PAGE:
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2nd-largest meteorite in world, weighing nearly 68K pounds, found in Argentina

A meteorite entering the Earth's atmosphere (left), and the Gancedo meteorite found in Argentina. (Images: Left, photo by George Varros and Dr. Peter Jenniskens/NASA/Getty Images; right, screen grab from video released by Argentine government.)

A meteorite entering the Earth's atmosphere (left), and the Gancedo meteorite found in Argentina. (Images: Left, photo by George Varros and Dr. Peter Jenniskens/NASA/Getty Images; right, screen grab from video released by Argentine government.)

One of the world's largest meteorites ever found, weighing more than 30 tons, was unearthed in northern Argentina on Saturday by a team of researchers from the Astronomical Association of El Chaco province.

The space rock, which was found near the town of Gancedo, about 650 miles north of Buenos Aires, provisionally tipped the scale at 67,900 pounds, making it the second-heaviest meteorite ever discovered in one piece. 

The largest is Namibia's Hoba meteor, which tips the scale at more than 66 tons.

"Although we knew what we were after, the meteorite's size and weight completely surprised us," said Mario Vesconi, the president of the Astronomical Association, to the Argentinian government's news service, Télam.

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Researchers used heavy machinery to lift the massive rock out of the ground.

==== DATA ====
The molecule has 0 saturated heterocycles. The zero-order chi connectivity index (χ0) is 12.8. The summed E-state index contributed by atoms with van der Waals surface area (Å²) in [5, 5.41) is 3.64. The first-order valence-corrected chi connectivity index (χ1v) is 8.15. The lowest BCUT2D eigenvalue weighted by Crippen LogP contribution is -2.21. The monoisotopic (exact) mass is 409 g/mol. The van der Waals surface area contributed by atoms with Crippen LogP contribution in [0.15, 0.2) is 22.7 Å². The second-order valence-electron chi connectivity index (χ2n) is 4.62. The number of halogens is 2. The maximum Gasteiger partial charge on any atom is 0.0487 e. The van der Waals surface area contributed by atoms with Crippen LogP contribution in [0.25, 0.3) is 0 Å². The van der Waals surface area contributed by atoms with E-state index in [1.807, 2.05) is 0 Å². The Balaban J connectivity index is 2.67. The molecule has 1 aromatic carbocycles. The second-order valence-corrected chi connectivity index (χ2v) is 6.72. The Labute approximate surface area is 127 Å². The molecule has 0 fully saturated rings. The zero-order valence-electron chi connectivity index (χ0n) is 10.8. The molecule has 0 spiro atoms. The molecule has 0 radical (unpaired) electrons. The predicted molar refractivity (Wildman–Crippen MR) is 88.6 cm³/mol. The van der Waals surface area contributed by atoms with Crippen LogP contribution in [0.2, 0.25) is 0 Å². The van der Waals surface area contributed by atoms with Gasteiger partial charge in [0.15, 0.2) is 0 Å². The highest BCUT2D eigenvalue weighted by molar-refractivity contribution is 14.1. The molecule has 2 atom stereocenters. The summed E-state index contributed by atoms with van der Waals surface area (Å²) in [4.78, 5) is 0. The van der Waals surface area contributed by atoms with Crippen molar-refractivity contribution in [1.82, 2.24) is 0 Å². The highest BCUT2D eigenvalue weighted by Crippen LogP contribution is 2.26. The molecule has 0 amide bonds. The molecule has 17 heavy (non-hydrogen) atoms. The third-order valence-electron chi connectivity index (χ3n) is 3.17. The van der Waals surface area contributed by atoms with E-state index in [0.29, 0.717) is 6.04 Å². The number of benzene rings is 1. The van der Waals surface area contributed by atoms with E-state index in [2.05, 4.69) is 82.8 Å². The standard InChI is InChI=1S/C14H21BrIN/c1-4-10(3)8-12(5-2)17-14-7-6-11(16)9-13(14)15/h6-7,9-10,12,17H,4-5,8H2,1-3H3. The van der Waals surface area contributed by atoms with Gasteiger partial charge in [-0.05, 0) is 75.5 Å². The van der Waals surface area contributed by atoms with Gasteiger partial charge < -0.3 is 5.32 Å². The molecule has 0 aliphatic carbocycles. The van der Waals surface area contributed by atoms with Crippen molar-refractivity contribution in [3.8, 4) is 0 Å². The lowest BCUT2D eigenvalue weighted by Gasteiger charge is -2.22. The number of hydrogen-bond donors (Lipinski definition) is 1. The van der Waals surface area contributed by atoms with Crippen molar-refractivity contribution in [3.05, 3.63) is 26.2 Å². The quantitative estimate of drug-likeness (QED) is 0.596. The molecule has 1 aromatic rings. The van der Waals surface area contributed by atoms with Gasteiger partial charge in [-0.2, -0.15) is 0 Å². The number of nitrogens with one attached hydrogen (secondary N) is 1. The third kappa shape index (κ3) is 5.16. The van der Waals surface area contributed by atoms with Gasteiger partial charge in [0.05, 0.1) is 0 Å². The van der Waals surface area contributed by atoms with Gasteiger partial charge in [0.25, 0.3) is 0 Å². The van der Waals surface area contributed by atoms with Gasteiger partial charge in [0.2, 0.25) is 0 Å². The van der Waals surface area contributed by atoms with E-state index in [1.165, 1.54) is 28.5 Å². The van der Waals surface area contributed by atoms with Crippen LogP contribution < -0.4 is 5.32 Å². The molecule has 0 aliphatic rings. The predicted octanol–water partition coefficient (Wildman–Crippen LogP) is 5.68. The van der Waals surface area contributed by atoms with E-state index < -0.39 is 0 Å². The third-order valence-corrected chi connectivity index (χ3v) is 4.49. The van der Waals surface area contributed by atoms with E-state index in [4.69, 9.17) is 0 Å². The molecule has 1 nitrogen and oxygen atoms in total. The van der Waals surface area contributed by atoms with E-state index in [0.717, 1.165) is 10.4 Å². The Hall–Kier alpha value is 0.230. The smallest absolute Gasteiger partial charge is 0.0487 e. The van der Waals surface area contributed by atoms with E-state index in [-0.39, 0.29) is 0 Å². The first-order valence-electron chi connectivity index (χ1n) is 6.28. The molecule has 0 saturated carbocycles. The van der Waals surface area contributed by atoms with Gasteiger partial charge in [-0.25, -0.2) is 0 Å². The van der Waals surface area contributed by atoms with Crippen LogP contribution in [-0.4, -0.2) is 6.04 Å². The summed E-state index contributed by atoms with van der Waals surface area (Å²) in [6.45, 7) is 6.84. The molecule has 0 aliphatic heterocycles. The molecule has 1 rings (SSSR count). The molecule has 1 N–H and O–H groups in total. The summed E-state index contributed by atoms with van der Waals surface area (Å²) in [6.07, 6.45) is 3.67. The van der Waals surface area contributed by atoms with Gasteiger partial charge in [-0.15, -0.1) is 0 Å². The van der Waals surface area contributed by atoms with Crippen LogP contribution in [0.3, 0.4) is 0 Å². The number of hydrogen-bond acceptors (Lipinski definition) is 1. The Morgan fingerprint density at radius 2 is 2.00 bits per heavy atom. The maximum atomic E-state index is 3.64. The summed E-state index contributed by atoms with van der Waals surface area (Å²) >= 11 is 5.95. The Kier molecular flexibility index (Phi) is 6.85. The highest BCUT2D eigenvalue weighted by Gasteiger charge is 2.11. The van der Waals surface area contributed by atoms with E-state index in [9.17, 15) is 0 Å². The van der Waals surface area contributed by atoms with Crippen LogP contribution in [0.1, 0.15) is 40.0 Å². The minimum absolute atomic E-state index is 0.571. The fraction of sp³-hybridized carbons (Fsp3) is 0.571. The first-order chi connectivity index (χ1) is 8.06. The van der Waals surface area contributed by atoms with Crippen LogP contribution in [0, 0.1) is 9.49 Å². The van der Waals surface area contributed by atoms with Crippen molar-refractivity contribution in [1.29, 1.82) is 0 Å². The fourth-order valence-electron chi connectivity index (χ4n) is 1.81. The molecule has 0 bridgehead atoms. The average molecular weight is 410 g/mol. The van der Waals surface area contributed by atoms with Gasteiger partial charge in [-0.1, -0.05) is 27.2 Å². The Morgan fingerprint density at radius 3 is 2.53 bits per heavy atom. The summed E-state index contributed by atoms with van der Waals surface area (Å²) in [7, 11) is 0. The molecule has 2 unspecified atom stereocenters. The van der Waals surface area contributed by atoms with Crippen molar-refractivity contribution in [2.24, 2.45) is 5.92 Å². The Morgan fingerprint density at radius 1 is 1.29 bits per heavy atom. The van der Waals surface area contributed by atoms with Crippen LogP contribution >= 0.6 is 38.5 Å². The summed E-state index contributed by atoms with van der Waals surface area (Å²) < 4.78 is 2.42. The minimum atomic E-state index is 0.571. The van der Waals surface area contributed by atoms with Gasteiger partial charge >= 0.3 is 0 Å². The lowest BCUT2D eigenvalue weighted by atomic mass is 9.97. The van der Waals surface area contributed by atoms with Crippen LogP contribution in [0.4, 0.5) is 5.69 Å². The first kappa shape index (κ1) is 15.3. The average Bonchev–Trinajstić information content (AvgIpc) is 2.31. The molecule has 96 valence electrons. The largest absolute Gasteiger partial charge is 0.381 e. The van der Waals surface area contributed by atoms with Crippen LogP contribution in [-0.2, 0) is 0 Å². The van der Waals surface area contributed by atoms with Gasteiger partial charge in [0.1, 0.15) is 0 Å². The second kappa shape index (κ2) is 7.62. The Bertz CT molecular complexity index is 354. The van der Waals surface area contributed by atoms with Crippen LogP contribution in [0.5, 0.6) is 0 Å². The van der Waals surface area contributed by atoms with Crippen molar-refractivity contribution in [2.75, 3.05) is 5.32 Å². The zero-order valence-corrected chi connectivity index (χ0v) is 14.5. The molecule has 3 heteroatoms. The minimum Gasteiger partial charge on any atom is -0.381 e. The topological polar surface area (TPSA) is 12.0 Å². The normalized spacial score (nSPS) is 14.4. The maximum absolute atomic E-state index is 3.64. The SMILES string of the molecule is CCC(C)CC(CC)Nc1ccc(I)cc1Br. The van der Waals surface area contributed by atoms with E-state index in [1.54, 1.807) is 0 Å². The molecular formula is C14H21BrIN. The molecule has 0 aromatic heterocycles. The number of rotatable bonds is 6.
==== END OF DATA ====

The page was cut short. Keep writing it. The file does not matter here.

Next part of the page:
The area around Gancedo is know as "Campo del Cielo" – or "Field of the Sky" – and scientists believe that a rain of large, metallic meteors fell in the region some 4,000 years ago.

Vesconi told Télam that the team took the opportunity of having the large machinery at hand to weigh another meteor found nearby, called the El Chaco meteor. It weighed in at 28.8 metric tons, making it the third largest meteorite in the world.

"We could compare the weight with the other large meteorite found in the province," Vesconi told the news agency. "Although we expected it to be heavier, we did not expect it to exceed 30 tons."

Of course, the final weight for the metallic rock could still change.

"We will weigh it again," Vesconi said. "Apart from wanting the added confidence of a double-check of the initial readings we took, the fact that its weight is such a surprise to us makes us want to recalibrate."

The president of the Association noted that researchers realized that the excavation would be a difficult one.

"The work area is shaped like a bowl, and we knew we were going to have surface water because the water table is very close to the surface," Vesconi said.

At one point during the dig, water began to leak into the work area.

"The municipality of Gancedo provided equipment that allowed us to continue the excavation," he said, explaining the reason why the researchers had decided to identify the meteorite by the town's name.

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